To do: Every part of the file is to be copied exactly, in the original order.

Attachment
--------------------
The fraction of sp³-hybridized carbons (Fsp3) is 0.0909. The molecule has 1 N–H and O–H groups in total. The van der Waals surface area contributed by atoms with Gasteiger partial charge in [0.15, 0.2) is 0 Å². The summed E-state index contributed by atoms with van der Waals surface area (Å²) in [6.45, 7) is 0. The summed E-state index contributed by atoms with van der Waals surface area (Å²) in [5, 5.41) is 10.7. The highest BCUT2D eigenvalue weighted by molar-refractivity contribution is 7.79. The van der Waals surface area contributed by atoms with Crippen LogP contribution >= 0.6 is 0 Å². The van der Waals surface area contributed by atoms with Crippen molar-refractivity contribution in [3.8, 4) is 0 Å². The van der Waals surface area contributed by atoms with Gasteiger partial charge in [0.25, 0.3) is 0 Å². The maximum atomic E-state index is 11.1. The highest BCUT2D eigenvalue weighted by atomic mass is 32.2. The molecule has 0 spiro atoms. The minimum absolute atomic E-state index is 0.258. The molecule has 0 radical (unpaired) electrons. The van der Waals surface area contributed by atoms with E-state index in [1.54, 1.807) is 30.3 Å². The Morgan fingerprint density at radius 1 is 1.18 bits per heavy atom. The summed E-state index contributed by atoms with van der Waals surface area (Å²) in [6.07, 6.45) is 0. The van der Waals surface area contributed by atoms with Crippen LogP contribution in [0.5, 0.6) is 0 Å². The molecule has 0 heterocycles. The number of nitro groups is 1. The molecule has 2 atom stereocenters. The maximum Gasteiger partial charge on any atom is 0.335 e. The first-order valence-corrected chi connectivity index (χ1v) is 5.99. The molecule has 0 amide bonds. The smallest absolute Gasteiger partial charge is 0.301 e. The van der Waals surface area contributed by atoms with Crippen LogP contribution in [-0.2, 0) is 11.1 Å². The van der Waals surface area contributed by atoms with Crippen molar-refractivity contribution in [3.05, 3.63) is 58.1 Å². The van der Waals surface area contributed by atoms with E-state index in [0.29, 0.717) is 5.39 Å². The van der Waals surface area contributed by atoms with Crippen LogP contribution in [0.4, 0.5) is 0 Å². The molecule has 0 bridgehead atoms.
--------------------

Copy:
The fraction of sp³-hybridized carbons (Fsp3) is 0.0909. The molecule has 1 N–H and O–H groups in total. The van der Waals surface area contributed by atoms with Gasteiger partial charge in [0.15, 0.2) is 0 Å². The summed E-state index contributed by atoms with van der Waals surface area (Å²) in [6.45, 7) is 0. The summed E-state index contributed by atoms with van der Waals surface area (Å²) in [5, 5.41) is 10.7. The highest BCUT2D eigenvalue weighted by molar-refractivity contribution is 7.79. The van der Waals surface area contributed by atoms with Crippen LogP contribution >= 0.6 is 0 Å². The van der Waals surface area contributed by atoms with Crippen molar-refractivity contribution in [3.8, 4) is 0 Å². The van der Waals surface area contributed by atoms with Gasteiger partial charge in [0.25, 0.3) is 0 Å². The maximum atomic E-state index is 11.1. The highest BCUT2D eigenvalue weighted by atomic mass is 32.2. The molecule has 0 spiro atoms. The minimum absolute atomic E-state index is 0.258. The molecule has 0 radical (unpaired) electrons. The van der Waals surface area contributed by atoms with E-state index in [1.54, 1.807) is 30.3 Å². The Morgan fingerprint density at radius 1 is 1.18 bits per heavy atom. The summed E-state index contributed by atoms with van der Waals surface area (Å²) in [6.07, 6.45) is 0. The van der Waals surface area contributed by atoms with Crippen LogP contribution in [0.5, 0.6) is 0 Å². The molecule has 0 heterocycles. The number of nitro groups is 1. The molecule has 2 atom stereocenters. The maximum Gasteiger partial charge on any atom is 0.335 e. The first-order valence-corrected chi connectivity index (χ1v) is 5.99. The molecule has 0 amide bonds. The smallest absolute Gasteiger partial charge is 0.301 e. The van der Waals surface area contributed by atoms with Crippen LogP contribution in [-0.2, 0) is 11.1 Å². The van der Waals surface area contributed by atoms with Crippen molar-refractivity contribution in [3.05, 3.63) is 58.1 Å². The van der Waals surface area contributed by atoms with E-state index in [0.29, 0.717) is 5.39 Å². The van der Waals surface area contributed by atoms with Crippen LogP contribution in [0.4, 0.5) is 0 Å². The molecule has 0 bridgehead atoms.